TECH
06/05/2014 07:51 pm ET Updated Jun 06, 2014

New Flaw Found in Software That Caused Heartbleed Bug

Two months after the Heartbleed bug triggered widespread Internet panic, a researcher on Thursday disclosed a new vulnerability in the same widely used security software.

The researcher, Masashi Kikuchi, wrote in a blog post that he found another bug in OpenSSL, the encryption tool used in two-thirds of all websites to prevent hackers from stealing sensitive information like passwords or credit card data.

The new flaw would allow a hacker to snoop on or even change the content of emails or Web traffic, experts said Thursday.

Unlike Heartbleed, the new bug is much more difficult for hackers to exploit because it requires them to intercept traffic between two computers. The new flaw is only found on some older versions of the OpenSSL software.

Wired.com writer Andy Greenberg noted that the flaw "leaves open the possibility that anyone from an eavesdropper on your local Starbucks’ network to the NSA [could] strip away your Web connection’s encryption before it’s even initialized."

It was unclear Thursday how many websites -- or which ones -- were affected by the vulnerability. Security experts said that anyone using Internet Explorer, Firefox, and Chrome browsers appeared safe.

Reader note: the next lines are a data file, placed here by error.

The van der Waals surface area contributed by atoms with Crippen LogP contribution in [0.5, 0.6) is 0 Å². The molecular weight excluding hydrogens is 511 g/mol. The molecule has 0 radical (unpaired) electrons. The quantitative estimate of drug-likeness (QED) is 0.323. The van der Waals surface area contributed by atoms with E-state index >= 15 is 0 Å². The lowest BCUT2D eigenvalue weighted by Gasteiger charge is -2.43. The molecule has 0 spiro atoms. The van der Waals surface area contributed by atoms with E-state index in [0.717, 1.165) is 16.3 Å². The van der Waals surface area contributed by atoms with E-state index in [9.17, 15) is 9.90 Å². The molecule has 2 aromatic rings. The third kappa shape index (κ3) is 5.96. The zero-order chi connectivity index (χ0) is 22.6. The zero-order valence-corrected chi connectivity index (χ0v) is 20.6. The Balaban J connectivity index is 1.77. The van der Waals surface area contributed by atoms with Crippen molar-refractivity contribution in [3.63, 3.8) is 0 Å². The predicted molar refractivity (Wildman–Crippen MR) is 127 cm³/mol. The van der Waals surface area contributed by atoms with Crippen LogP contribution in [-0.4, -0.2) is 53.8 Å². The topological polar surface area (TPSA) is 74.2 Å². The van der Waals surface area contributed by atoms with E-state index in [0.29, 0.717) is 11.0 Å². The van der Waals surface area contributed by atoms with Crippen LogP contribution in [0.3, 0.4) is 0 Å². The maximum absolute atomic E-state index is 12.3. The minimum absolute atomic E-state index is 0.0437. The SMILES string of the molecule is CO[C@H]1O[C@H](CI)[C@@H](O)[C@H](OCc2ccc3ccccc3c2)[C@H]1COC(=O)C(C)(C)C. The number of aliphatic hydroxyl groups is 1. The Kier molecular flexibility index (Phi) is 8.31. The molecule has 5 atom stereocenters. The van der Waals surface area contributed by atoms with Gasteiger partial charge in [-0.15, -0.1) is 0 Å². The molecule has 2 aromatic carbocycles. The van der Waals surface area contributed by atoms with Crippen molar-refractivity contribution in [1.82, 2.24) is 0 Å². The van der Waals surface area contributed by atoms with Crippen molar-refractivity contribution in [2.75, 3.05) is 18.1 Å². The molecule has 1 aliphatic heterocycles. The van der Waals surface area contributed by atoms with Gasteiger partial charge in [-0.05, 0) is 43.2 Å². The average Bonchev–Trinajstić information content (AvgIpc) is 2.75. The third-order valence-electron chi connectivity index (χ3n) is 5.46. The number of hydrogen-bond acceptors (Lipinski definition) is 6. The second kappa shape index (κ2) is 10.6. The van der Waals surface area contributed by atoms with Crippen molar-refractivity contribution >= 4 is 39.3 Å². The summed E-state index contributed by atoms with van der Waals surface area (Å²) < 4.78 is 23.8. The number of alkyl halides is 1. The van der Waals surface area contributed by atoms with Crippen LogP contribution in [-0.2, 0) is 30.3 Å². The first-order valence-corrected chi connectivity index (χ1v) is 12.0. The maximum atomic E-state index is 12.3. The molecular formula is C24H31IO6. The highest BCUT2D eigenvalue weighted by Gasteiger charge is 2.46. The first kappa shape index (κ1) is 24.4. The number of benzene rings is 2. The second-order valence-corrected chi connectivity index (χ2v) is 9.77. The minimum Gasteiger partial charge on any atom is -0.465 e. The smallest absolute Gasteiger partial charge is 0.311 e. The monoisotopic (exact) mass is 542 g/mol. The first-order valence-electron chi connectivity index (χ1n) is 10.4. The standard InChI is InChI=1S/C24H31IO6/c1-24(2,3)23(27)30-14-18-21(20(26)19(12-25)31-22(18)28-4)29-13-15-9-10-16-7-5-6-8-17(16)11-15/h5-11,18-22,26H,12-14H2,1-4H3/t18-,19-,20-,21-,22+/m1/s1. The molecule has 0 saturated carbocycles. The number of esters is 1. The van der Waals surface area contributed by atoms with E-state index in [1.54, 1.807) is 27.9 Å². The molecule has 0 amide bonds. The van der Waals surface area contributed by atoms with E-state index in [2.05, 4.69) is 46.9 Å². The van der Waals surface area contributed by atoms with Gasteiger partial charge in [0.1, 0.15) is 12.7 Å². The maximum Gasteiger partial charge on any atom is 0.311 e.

The OpenSSL Foundation, which supports the programmers who maintain the software, published an advisory Thursday saying the flaw had been fixed, but warning website owners to use the latest OpenSSL software.

The disclosure further highlights the need for more security experts to check the popular open-source software for flaws. The vulnerability that was reported Thursday went undetected for 16 years because “code reviews were insufficient," Kikuchi wrote in a blog post.

Despite its critical role in Internet security, OpenSSL software is written and maintained largely by four people who live in Europe, plus a few contributors. Most have other jobs during the day and maintain the code in their spare time.

Together, they earned less than $1 million last year for their work on OpenSSL from a mix of contract work and donations. The programmers don’t have time to check every line of code for flaws and can’t afford to pay for a formal code review.

In response to the Heartbleed bug, several big technology companies -- including Google, Facebook and Microsoft -- have pledged financial support to OpenSSL to hire experts who can work full time reviewing the code.

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